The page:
>
>We appreciate your bringing this matter to our attention.
>
>We have closed the account (fdorrel@hotmail.com) you reported in accordance with the Hotmail Terms of Use (TOU). It is a strict violation of the TOU for our members to send objectionable material of any kind or nature using our service.
>
>You can view our rules and regulations at: http://www.hotmail.msn.com/cgi->bin/dasp/hminfo_shell.asp?content=tos
>

Frank is a bit puzzled about what objectionable material he may have sent out. A lot of other people are concerned about this as well, and have been e-mailing Hotmail to find out why they shut down his account. Norman Solomon, who writes a nationally syndicated column on the media for the San Francisco Examiner heard the news, and he wrote to Hotmail on Monday, February 18, to find out what was going on. Hotmail was able to answer a syndicated columnist the same day:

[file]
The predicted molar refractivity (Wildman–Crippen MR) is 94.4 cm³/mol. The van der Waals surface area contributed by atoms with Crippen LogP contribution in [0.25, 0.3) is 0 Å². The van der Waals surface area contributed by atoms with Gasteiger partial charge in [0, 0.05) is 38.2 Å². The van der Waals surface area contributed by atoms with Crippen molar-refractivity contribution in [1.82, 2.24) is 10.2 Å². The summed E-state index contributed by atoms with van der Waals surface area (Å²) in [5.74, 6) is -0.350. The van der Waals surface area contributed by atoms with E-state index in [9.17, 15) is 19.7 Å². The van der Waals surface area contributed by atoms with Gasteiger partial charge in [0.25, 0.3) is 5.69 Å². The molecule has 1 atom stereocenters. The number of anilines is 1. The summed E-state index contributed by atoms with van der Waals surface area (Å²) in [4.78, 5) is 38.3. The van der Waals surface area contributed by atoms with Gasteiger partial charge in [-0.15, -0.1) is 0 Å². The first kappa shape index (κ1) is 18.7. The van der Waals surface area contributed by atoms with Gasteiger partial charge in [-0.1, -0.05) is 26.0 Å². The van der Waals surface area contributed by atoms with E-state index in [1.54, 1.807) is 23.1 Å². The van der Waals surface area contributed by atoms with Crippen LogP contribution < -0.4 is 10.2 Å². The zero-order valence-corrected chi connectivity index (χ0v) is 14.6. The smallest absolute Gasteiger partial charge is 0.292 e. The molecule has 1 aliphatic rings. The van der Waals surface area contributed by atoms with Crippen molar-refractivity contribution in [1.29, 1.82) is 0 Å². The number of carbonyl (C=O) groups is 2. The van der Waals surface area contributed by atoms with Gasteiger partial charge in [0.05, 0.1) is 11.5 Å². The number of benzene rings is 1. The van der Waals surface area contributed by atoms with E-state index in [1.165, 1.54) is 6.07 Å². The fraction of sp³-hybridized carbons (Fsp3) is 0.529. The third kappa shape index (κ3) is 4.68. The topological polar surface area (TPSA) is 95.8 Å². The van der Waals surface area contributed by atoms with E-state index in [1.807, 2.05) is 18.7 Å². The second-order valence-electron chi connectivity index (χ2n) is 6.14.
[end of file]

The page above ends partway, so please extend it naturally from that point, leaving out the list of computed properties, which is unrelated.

>Hello Norman,
>
>Thank you for writing to MSN Hotmail.
>
>We appreciate the opportunity to assist you. The account (fdorrel@hotmail.com), that you are concern about has been closed in accordance with the Hotmail Terms of Service (TOS). We do not tolerate our members being the victims of unsolicited e-mail (aka "spam"). We are equally intolerant of Hotmail members sending junk e-mail. It is a strict violation of the TOS for our members to send objectionable material of any kind or nature using our service.
>
>You can view our rules and regulations at http://www.hotmail.msn.com/cgi-bin/dasp/hminfo_shell.asp?content=tos
>

So now they say Franks guilty of spamming. I wish Hotmail would be as efficient about shutting down the spammers who fill my inbox. Despite the policy they state in their message, Hotmail has been extremely tolerant of my being the victim of dozens of spams every single day.